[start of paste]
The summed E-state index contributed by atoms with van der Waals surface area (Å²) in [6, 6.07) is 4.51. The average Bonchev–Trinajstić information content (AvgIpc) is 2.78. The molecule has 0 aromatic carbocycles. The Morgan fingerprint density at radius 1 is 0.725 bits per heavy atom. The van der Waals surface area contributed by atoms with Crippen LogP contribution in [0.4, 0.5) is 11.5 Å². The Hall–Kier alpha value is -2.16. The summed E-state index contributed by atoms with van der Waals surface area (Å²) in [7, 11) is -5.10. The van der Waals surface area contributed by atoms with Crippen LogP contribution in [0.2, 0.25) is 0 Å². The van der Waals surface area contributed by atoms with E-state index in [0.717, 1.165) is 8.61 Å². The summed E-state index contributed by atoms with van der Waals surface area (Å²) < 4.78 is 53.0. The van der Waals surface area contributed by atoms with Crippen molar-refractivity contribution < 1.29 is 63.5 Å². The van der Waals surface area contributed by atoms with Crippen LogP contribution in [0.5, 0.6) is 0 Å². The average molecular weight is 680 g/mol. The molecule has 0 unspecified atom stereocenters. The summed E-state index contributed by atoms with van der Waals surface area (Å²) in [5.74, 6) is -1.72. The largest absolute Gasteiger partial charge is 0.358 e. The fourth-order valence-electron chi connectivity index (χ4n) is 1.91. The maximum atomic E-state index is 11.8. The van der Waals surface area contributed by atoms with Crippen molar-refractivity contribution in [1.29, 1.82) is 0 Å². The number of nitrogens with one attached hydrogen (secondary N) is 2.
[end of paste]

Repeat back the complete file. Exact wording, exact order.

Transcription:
The summed E-state index contributed by atoms with van der Waals surface area (Å²) in [6, 6.07) is 4.51. The average Bonchev–Trinajstić information content (AvgIpc) is 2.78. The molecule has 0 aromatic carbocycles. The Morgan fingerprint density at radius 1 is 0.725 bits per heavy atom. The van der Waals surface area contributed by atoms with Crippen LogP contribution in [0.4, 0.5) is 11.5 Å². The Hall–Kier alpha value is -2.16. The summed E-state index contributed by atoms with van der Waals surface area (Å²) in [7, 11) is -5.10. The van der Waals surface area contributed by atoms with Crippen LogP contribution in [0.2, 0.25) is 0 Å². The van der Waals surface area contributed by atoms with E-state index in [0.717, 1.165) is 8.61 Å². The summed E-state index contributed by atoms with van der Waals surface area (Å²) < 4.78 is 53.0. The van der Waals surface area contributed by atoms with Crippen molar-refractivity contribution < 1.29 is 63.5 Å². The van der Waals surface area contributed by atoms with Crippen LogP contribution in [0.5, 0.6) is 0 Å². The average molecular weight is 680 g/mol. The molecule has 0 unspecified atom stereocenters. The summed E-state index contributed by atoms with van der Waals surface area (Å²) in [5.74, 6) is -1.72. The largest absolute Gasteiger partial charge is 0.358 e. The fourth-order valence-electron chi connectivity index (χ4n) is 1.91. The maximum atomic E-state index is 11.8. The van der Waals surface area contributed by atoms with Crippen molar-refractivity contribution in [1.29, 1.82) is 0 Å². The number of nitrogens with one attached hydrogen (secondary N) is 2.